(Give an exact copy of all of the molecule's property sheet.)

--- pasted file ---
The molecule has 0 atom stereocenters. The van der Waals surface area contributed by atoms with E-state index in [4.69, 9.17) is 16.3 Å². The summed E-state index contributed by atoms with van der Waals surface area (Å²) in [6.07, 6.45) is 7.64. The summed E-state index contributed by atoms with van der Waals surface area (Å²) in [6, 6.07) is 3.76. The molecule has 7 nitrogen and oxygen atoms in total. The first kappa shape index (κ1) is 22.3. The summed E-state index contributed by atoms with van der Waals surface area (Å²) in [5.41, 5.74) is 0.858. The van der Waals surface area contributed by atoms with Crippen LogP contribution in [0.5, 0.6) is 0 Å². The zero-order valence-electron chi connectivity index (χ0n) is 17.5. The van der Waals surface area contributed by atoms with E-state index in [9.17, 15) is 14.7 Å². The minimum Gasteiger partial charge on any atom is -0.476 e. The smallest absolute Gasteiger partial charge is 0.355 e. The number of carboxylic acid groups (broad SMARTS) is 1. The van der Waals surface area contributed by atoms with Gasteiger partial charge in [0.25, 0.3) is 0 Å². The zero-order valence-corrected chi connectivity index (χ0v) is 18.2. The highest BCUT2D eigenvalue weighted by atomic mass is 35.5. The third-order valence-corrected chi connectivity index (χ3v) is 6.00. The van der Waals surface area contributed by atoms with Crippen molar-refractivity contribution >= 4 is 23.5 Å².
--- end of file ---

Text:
The molecule has 0 atom stereocenters. The van der Waals surface area contributed by atoms with E-state index in [4.69, 9.17) is 16.3 Å². The summed E-state index contributed by atoms with van der Waals surface area (Å²) in [6.07, 6.45) is 7.64. The summed E-state index contributed by atoms with van der Waals surface area (Å²) in [6, 6.07) is 3.76. The molecule has 7 nitrogen and oxygen atoms in total. The first kappa shape index (κ1) is 22.3. The summed E-state index contributed by atoms with van der Waals surface area (Å²) in [5.41, 5.74) is 0.858. The van der Waals surface area contributed by atoms with Crippen LogP contribution in [0.5, 0.6) is 0 Å². The zero-order valence-electron chi connectivity index (χ0n) is 17.5. The van der Waals surface area contributed by atoms with E-state index in [9.17, 15) is 14.7 Å². The minimum Gasteiger partial charge on any atom is -0.476 e. The smallest absolute Gasteiger partial charge is 0.355 e. The number of carboxylic acid groups (broad SMARTS) is 1. The van der Waals surface area contributed by atoms with Gasteiger partial charge in [0.25, 0.3) is 0 Å². The zero-order valence-corrected chi connectivity index (χ0v) is 18.2. The highest BCUT2D eigenvalue weighted by atomic mass is 35.5. The third-order valence-corrected chi connectivity index (χ3v) is 6.00. The van der Waals surface area contributed by atoms with Crippen molar-refractivity contribution >= 4 is 23.5 Å².